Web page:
User: demo Topic: Energy
Category: Coal
Last updated: Mar 22 2017 21:53 IST RSS 2.0
 
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Seven Things That Need to Happen to Keep Global Temperature Rise Below 2C 22.3.2017 Truthout.com
In late 2015, the world agreed to limit the global temperature rise to "well below 2C". Ever since the signing of the  Paris Agreement  on climate change,  scientists ,  think tanks  and  policymakers  have been scrambling to define exactly what meeting this temperature limit will mean in policy and investment terms. A new  report  released this week by the International Energy Agency (IEA) and the International Renewable Energy Agency (IRENA) is the latest attempt to address this question. Commissioned by the German government in its role this year as G20 president, the report sets out the "essential elements" needed to create an energy sector transition consistent with the Paris Agreement. The  G20  is a group of 20 major economies, including China, India, Germany, the UK and US, which  accounts  for 63% of global population and 83% of emissions. The IEA and IRENA each took a separate approach to modelling the most cost effective decarbonisation pathway, with the IEA using a so-called ...
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Plans for coal-fired power plants drop by almost half in 2016 22.3.2017 BBC: Business
A report suggests a "dramatic" decline in the number coal-fired power plants in pre-construction in 2016.
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Report: Climate outlook improves as fewer coal plants built 22.3.2017 AP Business
BEIJING (AP) -- Led by cutbacks in China and India, construction of new coal-fired power plants is falling worldwide, improving chances climate goals can be met despite earlier pessimism, three environmental groups said Wednesday....
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Report: Climate outlook improves as fewer coal plants built 22.3.2017 Seattle Times: Nation & World

BEIJING (AP) — Led by cutbacks in China and India, construction of new coal-fired power plants is falling worldwide, improving chances climate goals can be met despite earlier pessimism, three environmental groups said Wednesday. A joint report by the groups CoalSwarm, the Sierra Club and Greenpeace follows a warning this week by two international agencies […]
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How Trump's Supreme Court Pick Quietly Wipes Out Environmental Cases 20.3.2017 Mother Jones
Faced with the Trump administration's assault on regulations, environmental advocates are planning to turn to the courts to limit some of the damage. Green groups are already crafting lawsuits to block any efforts to roll back rules on power plant emissions, vehicle pollution, coal mining, and pipeline permits. Environmentalists have been studying the record of Trump's Supreme Court nominee, 10th Circuit Court of Appeals Judge Neil Gorsuch, whose Senate confirmation hearings begin Monday. They are trying to understand how he might handle cases on Obama-era climate initiatives, air pollution, and water quality, which may one day end up at the Supreme Court. Chief among their concerns are whether he will even allow them to have their day in court at all. "He’s not one of those judges who wants to swing the courthouse doors [open] to environmental suits," says Michael Gerrard, Columbia University Director of the Sabin Center for Climate Change Law. "It would lower their probability for success for those few ...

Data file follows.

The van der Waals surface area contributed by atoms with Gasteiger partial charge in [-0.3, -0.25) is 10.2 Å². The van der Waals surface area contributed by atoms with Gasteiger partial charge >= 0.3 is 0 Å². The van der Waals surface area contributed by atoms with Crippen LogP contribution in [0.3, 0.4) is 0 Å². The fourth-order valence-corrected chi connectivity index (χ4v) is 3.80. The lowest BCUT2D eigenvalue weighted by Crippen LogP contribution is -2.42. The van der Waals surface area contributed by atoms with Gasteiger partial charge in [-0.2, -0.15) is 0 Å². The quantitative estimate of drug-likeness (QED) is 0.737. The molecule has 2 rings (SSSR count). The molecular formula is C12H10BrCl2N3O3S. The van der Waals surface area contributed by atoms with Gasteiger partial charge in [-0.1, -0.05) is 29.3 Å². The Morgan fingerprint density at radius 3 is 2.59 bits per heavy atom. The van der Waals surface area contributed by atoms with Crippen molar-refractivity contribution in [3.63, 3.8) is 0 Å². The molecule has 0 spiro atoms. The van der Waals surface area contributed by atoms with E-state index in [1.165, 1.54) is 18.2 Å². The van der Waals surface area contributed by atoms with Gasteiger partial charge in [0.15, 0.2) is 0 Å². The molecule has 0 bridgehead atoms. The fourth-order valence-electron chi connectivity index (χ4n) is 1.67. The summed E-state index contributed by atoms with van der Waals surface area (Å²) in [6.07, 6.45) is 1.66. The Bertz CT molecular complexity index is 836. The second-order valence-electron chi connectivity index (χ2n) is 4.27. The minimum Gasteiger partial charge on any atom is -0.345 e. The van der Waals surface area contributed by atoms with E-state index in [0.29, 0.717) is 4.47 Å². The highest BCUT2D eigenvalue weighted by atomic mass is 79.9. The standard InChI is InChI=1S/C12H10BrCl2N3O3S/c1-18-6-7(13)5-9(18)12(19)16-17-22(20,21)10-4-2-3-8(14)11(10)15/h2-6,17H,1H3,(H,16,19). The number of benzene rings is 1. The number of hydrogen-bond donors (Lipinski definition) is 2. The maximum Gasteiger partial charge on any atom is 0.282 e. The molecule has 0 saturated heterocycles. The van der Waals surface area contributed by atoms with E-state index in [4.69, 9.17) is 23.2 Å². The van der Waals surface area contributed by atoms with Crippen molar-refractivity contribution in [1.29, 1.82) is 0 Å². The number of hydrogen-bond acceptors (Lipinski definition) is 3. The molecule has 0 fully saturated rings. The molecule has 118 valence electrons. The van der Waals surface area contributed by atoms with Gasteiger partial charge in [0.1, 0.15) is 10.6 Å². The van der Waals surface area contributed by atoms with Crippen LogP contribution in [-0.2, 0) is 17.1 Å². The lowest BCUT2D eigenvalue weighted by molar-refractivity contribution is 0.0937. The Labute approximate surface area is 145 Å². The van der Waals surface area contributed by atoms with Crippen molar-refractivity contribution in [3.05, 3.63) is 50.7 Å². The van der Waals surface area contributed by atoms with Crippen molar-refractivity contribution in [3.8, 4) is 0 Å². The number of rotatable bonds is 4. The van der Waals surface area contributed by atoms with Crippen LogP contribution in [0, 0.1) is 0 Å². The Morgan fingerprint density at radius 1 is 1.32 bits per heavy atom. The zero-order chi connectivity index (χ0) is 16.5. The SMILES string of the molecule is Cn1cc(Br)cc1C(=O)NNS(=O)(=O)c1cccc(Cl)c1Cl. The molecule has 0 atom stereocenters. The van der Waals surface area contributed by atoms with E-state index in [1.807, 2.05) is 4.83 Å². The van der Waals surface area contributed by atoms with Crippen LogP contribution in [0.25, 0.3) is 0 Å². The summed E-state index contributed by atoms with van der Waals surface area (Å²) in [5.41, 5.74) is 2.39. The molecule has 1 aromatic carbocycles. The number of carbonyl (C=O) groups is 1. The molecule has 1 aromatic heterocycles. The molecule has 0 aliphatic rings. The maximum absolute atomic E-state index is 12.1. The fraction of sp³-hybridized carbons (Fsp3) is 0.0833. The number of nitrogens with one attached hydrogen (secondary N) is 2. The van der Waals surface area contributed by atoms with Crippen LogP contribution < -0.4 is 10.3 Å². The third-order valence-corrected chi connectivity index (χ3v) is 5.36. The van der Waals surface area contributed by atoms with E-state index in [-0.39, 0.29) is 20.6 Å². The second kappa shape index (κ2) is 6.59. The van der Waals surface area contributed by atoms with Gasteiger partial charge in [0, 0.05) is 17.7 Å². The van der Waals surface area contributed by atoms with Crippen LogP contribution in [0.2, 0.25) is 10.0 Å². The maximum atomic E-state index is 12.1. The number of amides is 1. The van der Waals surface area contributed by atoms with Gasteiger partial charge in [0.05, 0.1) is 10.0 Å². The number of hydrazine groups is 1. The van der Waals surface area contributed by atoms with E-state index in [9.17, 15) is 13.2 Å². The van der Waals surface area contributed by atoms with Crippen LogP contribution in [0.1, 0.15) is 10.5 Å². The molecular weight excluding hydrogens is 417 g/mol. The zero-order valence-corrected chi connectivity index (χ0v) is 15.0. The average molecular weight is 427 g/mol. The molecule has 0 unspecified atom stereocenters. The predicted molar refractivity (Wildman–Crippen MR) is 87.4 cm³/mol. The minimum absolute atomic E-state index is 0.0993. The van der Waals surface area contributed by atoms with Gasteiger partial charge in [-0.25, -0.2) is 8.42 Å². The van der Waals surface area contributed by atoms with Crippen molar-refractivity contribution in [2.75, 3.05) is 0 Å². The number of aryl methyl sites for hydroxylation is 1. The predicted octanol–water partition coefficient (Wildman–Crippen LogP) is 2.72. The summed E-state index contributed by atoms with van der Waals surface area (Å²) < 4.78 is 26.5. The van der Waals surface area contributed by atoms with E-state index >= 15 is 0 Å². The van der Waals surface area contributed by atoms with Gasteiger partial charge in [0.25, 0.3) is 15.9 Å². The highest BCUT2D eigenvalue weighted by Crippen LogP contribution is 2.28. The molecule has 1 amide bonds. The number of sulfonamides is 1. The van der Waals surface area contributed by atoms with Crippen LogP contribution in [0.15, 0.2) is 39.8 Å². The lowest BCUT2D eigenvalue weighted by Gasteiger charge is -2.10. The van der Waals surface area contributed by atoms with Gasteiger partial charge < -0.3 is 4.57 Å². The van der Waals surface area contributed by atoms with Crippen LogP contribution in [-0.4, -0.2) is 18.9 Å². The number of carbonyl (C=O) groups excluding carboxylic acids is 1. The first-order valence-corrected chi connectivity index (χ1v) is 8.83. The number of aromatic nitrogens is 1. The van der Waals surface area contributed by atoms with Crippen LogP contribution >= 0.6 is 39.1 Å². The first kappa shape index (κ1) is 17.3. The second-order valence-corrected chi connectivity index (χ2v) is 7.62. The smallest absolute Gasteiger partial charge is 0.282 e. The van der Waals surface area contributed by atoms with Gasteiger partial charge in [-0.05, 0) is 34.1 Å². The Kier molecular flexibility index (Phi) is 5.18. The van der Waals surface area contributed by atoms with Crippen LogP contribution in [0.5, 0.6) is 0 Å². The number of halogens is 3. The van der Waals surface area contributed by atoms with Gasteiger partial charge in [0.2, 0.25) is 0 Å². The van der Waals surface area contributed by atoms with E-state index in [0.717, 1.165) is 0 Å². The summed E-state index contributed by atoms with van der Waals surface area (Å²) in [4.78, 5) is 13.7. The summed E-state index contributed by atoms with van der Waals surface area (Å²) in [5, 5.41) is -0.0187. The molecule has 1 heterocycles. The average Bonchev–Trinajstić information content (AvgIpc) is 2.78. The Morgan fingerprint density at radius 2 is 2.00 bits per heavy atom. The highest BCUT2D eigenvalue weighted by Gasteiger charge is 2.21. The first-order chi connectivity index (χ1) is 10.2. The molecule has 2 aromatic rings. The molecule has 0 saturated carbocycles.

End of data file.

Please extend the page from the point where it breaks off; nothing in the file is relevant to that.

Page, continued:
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Why the president’s big promises for coal miners may be empty 19.3.2017 Washington Post
Trump has vowed to roll back environmental regulations that the industry says are part of a “war on coal.” But while the industry still has a pulse, the prospects for the return of jobs are weak.
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Kansas court clears way for coal-fired power plant 18.3.2017 Salt Lake Tribune
Topeka, Kan. • Kansas’ highest court on Friday cleared a major obstacle to the long-delayed construction of a big, new coal-fired power plant, rejecting an effort by an environment group to force the state to regulate emissions linked to climate change. The state Supreme Court upheld a 2014 decision by the Kansas Department of Health and Environment to give Sunflower Electric Power Corp. the go-ahead for its project. The utility wants to build an 895-megawatt plant adjacent to an existing one ou...
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World Bank indirectly backs harmful S-E Asian projects: watchdog 17.3.2017 Hindu: International
Says bank funds can increase poverty, social strife and promote projects which hasten climate change
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Editorial: New Utah mine lease is the beginning of coal's last gasp 17.3.2017 Salt Lake Tribune
Elections have consequences. So it should be neither surprising nor all that depressing to hear that the new administration is reportedly about to keep a campaign promise and end the moratorium on coal leases on federal land. And it fits that Department of Interior has already approved a $23 million deal to allow the continued operation of the Sufco mine on the Greens Hollow tract, smack in the center of Utah. But, just as the news about coal mining on federal land should surprise no one, it is... <iframe src="http://www.sltrib.com/csp/mediapool/sites/sltrib/pages/garss.csp" height="1" width="1" > </frame>
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Eugene Robinson: A bellicose budget in Trump's own image 17.3.2017 Salt Lake Tribune
WASHINGTON • President Trump’s first budget is an attempt to reshape the federal government in his own image — crass, bellicose, short-sighted, unserious and ultimately hollow. Unsurprisingly, Trump titled it “America First: A Budget Blueprint to Make America Great Again.” The reality is that if Congress were to accept these numbers — which it can’t possibly do — America would be made dumber, dirtier, hungrier and sicker. That may be Trump’s idea of greatness, but it’s certainly not mine. Would ... <iframe src="http://www.sltrib.com/csp/mediapool/sites/sltrib/pages/garss.csp" height="1" width="1" > </frame>